I would rather that my spark should burn out in a brilliant blaze than it should be stifled by dry-rot. I would rather be a superb meteor, every atom of me in magnificent glow, than a sleepy and permanent planet.
Jack London – To Build A Fire
I was in Kashmir when I first got surrounded by snow. It was white everywhere. Powdery white snow was still coming down in Gulmarg. I remember being frozen to the bones, waiting for the room service to get the fire in our room going. My first tryst with snow, and I felt disoriented. Hours passed. Fire began to crackle. Room got warmer. Kahwa was served. I still remember the feel of the massive blanket I wrapped around myself, and stepped closer to the window, looking out.
Nature had decided to wipe off its writing and had left behind a white canvas. It was hauntingly beautiful and intimidating at the same time. It made me think of an old story I had read in my school book – To Build A Fire. Jack London wrote about an unnamed man who chooses to hike the formidable Yukon trail alone, with his dog, and loses his life.
I stood at the window, looking out at the weather that could easily kill, and yet could not take my eyes off it. It was ghostly, and ethereal, and held the same promise as a blank page. I was watching the Winter Wonderland for the first time. And I fell in love. Wide expanses of white, with silver streaks running through the edges, no sign of the sun, sky full of infinite, looming grays, woody skeletons of trees cloaked in snow. I wanted to run out, make a snowman, and catch a flake on my tongue. But I just stood there, and the day melted away into dark patch on the window.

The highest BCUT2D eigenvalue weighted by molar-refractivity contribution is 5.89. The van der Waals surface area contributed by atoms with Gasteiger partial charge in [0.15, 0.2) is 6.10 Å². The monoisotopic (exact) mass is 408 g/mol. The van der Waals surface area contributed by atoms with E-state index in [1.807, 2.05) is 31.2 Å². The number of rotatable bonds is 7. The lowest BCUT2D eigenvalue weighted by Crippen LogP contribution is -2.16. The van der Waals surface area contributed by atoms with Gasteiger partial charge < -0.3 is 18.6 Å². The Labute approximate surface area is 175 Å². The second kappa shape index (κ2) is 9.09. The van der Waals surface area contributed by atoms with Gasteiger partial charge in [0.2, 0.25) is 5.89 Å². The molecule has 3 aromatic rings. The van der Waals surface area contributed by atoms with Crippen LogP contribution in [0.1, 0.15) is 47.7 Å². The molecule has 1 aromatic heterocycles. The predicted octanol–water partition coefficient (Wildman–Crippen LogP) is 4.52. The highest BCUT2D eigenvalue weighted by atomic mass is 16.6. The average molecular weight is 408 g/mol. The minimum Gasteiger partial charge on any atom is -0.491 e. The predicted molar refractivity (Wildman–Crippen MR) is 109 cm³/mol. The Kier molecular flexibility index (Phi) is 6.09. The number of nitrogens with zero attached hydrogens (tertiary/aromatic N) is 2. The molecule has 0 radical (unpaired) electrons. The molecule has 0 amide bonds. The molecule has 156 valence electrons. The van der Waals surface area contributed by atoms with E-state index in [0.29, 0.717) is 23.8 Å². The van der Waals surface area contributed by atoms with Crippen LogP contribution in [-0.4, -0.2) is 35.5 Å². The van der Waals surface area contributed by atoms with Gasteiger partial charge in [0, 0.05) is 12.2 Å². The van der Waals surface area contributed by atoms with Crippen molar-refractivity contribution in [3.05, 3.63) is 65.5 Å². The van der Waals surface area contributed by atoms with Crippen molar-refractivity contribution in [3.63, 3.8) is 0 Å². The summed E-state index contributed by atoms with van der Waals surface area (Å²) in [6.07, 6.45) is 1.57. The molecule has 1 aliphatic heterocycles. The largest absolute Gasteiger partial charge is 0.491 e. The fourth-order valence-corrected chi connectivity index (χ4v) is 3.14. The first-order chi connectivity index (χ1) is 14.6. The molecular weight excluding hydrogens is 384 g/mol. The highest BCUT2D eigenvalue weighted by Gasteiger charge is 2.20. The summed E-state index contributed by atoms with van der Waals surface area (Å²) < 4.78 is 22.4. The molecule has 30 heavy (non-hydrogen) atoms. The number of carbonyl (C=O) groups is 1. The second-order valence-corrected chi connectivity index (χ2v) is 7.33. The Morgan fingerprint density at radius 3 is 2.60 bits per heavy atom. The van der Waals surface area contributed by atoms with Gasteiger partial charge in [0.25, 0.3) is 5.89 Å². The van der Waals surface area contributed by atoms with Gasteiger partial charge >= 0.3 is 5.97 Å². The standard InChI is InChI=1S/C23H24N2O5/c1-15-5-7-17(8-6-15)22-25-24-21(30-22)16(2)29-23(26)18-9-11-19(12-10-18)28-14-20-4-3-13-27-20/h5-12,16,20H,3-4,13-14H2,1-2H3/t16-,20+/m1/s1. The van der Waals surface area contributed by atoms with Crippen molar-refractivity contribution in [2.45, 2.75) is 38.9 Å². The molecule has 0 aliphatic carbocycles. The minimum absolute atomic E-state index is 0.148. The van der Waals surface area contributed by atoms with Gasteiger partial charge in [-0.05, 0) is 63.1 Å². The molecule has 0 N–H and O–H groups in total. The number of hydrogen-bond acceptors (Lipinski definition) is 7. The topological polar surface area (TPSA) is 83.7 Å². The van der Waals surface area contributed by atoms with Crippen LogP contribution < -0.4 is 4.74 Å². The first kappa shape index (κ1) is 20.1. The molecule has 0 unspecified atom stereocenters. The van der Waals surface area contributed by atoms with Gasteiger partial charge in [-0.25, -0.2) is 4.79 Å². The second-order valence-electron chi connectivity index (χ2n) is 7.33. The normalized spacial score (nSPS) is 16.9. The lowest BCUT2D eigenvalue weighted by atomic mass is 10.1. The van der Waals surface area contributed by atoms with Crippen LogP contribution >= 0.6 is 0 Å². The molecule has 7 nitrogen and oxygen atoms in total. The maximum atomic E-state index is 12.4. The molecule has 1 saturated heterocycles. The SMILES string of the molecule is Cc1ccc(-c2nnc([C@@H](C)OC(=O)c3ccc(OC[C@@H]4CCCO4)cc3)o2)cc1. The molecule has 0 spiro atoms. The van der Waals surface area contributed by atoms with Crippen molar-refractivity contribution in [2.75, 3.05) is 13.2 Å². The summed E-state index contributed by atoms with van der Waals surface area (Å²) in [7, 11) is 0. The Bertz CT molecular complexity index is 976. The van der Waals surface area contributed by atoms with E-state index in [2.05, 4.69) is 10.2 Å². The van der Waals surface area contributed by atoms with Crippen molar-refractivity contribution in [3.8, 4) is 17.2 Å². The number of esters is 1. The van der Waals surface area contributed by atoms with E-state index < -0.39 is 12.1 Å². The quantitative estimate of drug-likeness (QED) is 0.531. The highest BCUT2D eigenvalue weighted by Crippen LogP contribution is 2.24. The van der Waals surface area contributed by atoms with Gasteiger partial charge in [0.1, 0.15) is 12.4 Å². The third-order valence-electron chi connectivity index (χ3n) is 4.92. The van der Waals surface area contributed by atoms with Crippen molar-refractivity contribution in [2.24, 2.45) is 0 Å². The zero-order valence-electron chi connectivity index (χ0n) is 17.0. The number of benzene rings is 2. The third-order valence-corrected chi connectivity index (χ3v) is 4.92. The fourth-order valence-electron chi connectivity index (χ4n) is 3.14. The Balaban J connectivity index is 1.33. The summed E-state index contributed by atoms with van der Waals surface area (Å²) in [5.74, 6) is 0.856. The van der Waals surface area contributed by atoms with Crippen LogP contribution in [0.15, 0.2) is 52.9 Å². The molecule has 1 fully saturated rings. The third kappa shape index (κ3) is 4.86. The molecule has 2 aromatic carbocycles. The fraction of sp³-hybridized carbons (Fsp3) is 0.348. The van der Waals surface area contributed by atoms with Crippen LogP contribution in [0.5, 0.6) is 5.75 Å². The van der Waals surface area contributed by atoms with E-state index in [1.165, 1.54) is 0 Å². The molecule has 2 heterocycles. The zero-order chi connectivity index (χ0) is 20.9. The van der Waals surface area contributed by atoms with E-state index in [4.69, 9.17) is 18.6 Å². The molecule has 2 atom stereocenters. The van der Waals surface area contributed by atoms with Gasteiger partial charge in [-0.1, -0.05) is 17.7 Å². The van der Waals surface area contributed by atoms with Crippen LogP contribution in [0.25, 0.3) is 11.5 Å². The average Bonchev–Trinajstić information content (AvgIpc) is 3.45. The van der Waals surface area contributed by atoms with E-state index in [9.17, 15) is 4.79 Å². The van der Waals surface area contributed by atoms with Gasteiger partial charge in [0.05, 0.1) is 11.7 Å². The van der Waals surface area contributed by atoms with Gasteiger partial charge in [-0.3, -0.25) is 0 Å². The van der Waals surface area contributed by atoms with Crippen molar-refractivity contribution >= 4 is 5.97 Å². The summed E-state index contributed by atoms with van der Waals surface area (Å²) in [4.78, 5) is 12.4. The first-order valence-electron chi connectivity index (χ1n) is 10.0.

This December has been a long, weary one for the family. We lost a young member. Before that, injury and illness brought in a reality check. I needed a magical escape. It’s not always possible to find one. So I created my own. I made a small Winter Wonderland. It’s amazing how therapeutic these tablescapes have become for me. Thinking of a concept, getting everything together, and watching my vision come alive just makes me forget about everything else. And even if for a really short while, I was back at that window, not able to sense the passage of time, looking at life turn over a page.
Setting Up The Winter Wonderland
I covered the table in a fur rug, reminiscent of the blanket wrapped around me, on that first day of snow. For the place setting, I used a simple, classic white and silver combination for the crockery – along with a single stem glass, and matching silver and white mug for the inevitable hot chocolate. Crystal snowflakes got turned into coasters for the stem glasses. Most of the colour came from a broad Christmas ribbon that I used as a rustic runner for the white table. Just that simple. Two beautiful, regal antlers, perched on white platforms, some gold baubles, tiny pine cones, and some clay stars turned my table into a winter wonderland.
DIY Winter Wonderland Trees
But something was missing! I made a few, quick DIY trees, using nothing but some doilies and wooden skewers. An acrylic icicle held a handmade “Merry Christmas” note. A juicy pear, adorned with a white wool tassel and a silver flower added a bit of whimsy. Star shaped lights brought in the warmth that I had felt next to the fireplace in Kashmir.
Just the setting up of this table lifted off a huge cloud that was hovering above me this past month. I guess white does have some healing powers. I am doing a bonus setup, exclusively for my Facebook page, using the same basic setup, but a more fun, cute place setting. Also, to make up for the missing table, I will be doing two tables each week, for the next couple of weeks.
Going back to the dark story about a clueless man and snow, as Jack London wrote in the story – Life is not a matter of holding good cards, but sometimes playing a poor hand well.